Asterisk man

Jonathan Baum

HAMPTON, Ga. – The clock had struck midnight, the fat lady was singing, the barkeep had yelled "last call."

Use whatever cliché or metaphor you want. Clint Bowyer's surprising run at the Nextel Cup championship was over.

As if a wreck in Happy Hour practice here at Atlanta Motor Speedway on Saturday weren't enough, some pit road tangling in Sunday's race – Bowyer was forced to check up while heading to the pits, causing him to be hit from behind after bumping the car in front of him – essentially undid some of the repairs Bowyer's crew made to his No. 07 Chevy during that final practice session a day earlier.

So there Bowyer was, running back in the 20s, while Jimmie Johnson rolled around in the top 10 and points leader Jeff Gordon tried to work his way toward Johnson.

The in-progress points report didn't look good. Bowyer's magical run had to end sometime, right?

Through the first Chase races, Bowyer had yet to flinch. Sure, it was essentially a two-man race heading into Atlanta, but with an asterisk. That being Bowyer.

Bowyer, the winner of the Chase opener at New Hampshire, was third in the standings, 115 points out of the lead, when the green flag waved here Sunday. The title was out of his hands, for sure, but he was first in line to benefit should anything happen to the frontrunners.

Call him the second runner-up in the pageant.

But there was the pit road incident. And Bowyer's car was, by his own admission, way too lose on Sunday. And the balance was off. And then it would swing too easily between being loose and tight. And then it didn't have enough grip.

The short of it was that Bowyer's hopes appeared to be buried. Until roughly the halfway point of the race, that is.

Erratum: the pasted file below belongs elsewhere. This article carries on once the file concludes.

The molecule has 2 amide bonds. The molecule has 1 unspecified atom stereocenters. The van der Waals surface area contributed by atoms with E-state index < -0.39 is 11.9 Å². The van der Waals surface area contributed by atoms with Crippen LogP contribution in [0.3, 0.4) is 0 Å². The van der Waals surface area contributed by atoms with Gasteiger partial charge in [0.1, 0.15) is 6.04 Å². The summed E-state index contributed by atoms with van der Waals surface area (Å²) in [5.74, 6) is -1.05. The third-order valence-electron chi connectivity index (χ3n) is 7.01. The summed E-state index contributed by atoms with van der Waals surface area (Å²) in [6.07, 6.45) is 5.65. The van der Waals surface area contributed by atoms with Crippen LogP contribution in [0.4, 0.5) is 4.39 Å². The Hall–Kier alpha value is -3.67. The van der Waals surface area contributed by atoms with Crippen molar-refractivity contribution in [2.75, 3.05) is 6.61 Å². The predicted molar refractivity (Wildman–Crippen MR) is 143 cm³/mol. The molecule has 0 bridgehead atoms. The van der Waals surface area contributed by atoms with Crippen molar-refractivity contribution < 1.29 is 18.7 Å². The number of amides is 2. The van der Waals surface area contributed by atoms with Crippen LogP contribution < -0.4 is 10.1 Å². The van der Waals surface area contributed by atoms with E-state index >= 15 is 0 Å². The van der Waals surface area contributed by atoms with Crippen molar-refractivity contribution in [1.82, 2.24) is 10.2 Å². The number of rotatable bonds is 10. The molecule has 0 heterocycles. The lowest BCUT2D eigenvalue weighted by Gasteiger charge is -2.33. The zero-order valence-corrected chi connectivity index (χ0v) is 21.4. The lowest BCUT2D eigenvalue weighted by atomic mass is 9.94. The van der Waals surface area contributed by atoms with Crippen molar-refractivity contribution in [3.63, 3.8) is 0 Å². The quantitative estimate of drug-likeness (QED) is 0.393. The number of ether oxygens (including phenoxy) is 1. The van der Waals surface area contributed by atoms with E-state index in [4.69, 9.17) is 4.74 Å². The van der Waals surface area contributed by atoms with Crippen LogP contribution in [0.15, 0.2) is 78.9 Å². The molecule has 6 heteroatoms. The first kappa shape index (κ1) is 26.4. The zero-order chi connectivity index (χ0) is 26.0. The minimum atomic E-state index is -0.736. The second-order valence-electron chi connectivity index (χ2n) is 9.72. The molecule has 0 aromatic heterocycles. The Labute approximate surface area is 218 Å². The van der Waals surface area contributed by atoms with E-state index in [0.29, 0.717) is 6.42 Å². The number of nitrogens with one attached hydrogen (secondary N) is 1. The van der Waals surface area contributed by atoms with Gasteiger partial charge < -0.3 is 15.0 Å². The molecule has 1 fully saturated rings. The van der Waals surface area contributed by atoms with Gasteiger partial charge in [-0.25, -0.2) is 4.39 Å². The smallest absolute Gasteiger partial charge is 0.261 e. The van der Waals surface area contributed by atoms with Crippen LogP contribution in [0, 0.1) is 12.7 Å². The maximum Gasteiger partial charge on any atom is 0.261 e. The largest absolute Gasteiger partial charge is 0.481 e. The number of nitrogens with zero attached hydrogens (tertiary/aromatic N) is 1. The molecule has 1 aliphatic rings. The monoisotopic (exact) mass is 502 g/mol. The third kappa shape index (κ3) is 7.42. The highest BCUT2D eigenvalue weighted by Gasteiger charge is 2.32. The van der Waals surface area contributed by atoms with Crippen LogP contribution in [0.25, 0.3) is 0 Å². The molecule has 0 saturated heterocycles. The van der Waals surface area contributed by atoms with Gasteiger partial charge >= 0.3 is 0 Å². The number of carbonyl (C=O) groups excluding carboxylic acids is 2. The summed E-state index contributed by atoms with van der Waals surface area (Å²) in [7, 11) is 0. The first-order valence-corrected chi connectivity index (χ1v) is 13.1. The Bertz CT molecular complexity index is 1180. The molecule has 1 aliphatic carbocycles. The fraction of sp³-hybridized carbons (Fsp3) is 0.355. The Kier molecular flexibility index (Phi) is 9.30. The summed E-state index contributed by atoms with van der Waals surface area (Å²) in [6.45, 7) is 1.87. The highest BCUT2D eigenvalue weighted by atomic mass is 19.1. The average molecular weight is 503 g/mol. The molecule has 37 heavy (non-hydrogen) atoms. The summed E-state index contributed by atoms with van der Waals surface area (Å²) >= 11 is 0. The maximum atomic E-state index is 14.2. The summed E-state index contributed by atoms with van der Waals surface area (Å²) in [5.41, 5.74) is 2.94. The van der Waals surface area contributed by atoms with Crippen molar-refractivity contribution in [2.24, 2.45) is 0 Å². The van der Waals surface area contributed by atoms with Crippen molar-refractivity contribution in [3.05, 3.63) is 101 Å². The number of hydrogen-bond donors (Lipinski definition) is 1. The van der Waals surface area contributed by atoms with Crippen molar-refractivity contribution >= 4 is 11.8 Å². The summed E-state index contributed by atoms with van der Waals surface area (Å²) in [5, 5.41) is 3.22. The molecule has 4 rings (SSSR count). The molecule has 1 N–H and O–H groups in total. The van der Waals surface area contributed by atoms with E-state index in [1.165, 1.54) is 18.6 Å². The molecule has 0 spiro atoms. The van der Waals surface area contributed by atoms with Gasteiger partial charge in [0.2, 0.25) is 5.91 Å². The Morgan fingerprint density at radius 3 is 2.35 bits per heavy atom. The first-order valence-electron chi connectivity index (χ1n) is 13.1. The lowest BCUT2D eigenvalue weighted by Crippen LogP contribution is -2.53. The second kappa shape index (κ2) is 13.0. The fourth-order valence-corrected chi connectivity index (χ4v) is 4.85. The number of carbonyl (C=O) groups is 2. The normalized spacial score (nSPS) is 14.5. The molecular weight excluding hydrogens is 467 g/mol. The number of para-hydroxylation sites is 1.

When Bobby Labonte wrecked on Lap 162, the field came in to pit. Bowyer was still mired in the 20s and not going anywhere, so he and crew chief Gil Martin decided to take just two tires and gain track position.

For the most part, the gamble worked.

Bowyer restarted fourth, but cars with fresher rubber began to run him down. It was 35 laps later when David Stremme wrecked to bring out another caution. Bowyer was 17th – nowhere near the top five, but decidedly better than he had been earlier. And now with four fresh tires.

He remained in the mid-teens for much of the rest of the day before benefiting from the late cautions brought out by Denny Hamlin and Martin Truex Jr., and then by Dale Earnhardt Jr. Some cars wrecked during those mad restarts, some scattered, some slowed.

And when the checkers flew, Bowyer, somehow, found himself sixth – one spot in front of Gordon.

"That (finish) was pretty wild," Bowyer said. "We were just a little off today. We definitely didn't deserve the finish that we got. Nonetheless, the guys worked hard to get us in contention. That is what you have to do."

Johnson won the race and eliminated almost all of Gordon's lead in the points. But in finishing ahead of Gordon, Bowyer actually gained a tiny bit on the leader.

So Bowyer, the dark horse of this Chase, is still in the mix as this magical Chase for the Cup sophomore continues.

"I would say we got a (big) break today," Bowyer said. "(It's) fortunate things are going our way. When it is your day, it is your day."

So here Bowyer sits, 111 points out with three races to go. Should Gordon and Johnson hold serve, a championship comeback will be difficult. But Bowyer showed Sunday he and his team are still in the fight.

"What we have to do is keep digging. We can't give up," he said. "We didn't give up today and we won't give up. We stayed on the lead lap and probably shouldn't have; worked on it as much as we could and came out of here with a decent day."

Still, odds are strong that one of those Hendrick teammates will clutch the trophy at Homestead. But there still is an asterisk, and that asterisk still is Bowyer.

"You have to at least be there to take advantage if somebody does have trouble," Bowyer said after Sunday's race.

Because of Sunday's effort, that's exactly the position in which Bowyer remains.